There is much to consider when considering the purchase of a pair of binoculars. The most desired end result is a pair that will provide the magnification needed, the brightness and clarity of the image desired, and the tolerable weight of the unit being carried around a full day all coupled with a reasonable price. But getting there is really not that simple. There are trade offs that have to be understood and considered; and those trade offs are then weighed against your expectations.
For example lets start with magnification. The larger the magnification the smaller the field of view and the heavier the binoculars will be. While at first glance a larger magnification might be desired, most people find that a magnification of 12x and higher are too difficult to hold steady to get a satisfying view. At higher magnifications a tripod is strongly recommended. That also raises the question of how much stuff do you want to drag along. Most popular magnifications are in the 7 to 10 power.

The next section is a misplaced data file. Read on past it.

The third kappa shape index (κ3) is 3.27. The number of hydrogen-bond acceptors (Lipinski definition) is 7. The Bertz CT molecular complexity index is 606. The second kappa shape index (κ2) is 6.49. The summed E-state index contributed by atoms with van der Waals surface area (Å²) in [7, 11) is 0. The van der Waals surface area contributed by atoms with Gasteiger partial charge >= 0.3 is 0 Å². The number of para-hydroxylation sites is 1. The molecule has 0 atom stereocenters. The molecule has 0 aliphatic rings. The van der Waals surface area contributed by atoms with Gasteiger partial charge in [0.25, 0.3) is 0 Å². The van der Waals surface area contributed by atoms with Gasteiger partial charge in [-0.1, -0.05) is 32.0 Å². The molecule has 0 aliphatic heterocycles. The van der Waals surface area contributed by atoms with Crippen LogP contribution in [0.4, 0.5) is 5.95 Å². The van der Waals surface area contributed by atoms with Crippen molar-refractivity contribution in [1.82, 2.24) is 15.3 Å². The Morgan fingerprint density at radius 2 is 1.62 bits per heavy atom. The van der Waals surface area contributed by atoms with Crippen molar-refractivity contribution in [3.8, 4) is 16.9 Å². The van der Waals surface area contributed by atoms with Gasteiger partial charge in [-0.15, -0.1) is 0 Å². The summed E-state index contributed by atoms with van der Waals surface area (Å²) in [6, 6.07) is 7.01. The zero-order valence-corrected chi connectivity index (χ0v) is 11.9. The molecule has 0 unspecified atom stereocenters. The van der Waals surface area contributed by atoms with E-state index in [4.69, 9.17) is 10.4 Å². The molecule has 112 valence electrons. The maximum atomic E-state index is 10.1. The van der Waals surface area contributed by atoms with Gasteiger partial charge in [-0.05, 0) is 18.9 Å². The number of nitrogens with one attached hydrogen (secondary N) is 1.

Brightness of the view is next to consider, however we have to make sure that usage times are taken into account. If you need to utilize the binoculars during pre-dawn or at dusk, then larger objective lenses are certainly recommended. Generally speaking, larger lenses do provide a brighter image than smaller lenses but will also mean a heavier weight to carry. To clarify further, the bigger is better theory only applies if all optical elements are equal. This is because different coatings and glass quality can drastically affect light transmission. For example, an 8x42mm model can provide a brighter and sharper image than an 8x50mm model that happens to use lower grade glass for the prisms without multi-coatings. In those cases you are certainly not paying for the name.
There are other things that must also be considered such as the close focus specification, eye relief, exit pupil, and prism styles. To learn much more about binocular specifications click on over to our binocular selection guide or Optics University.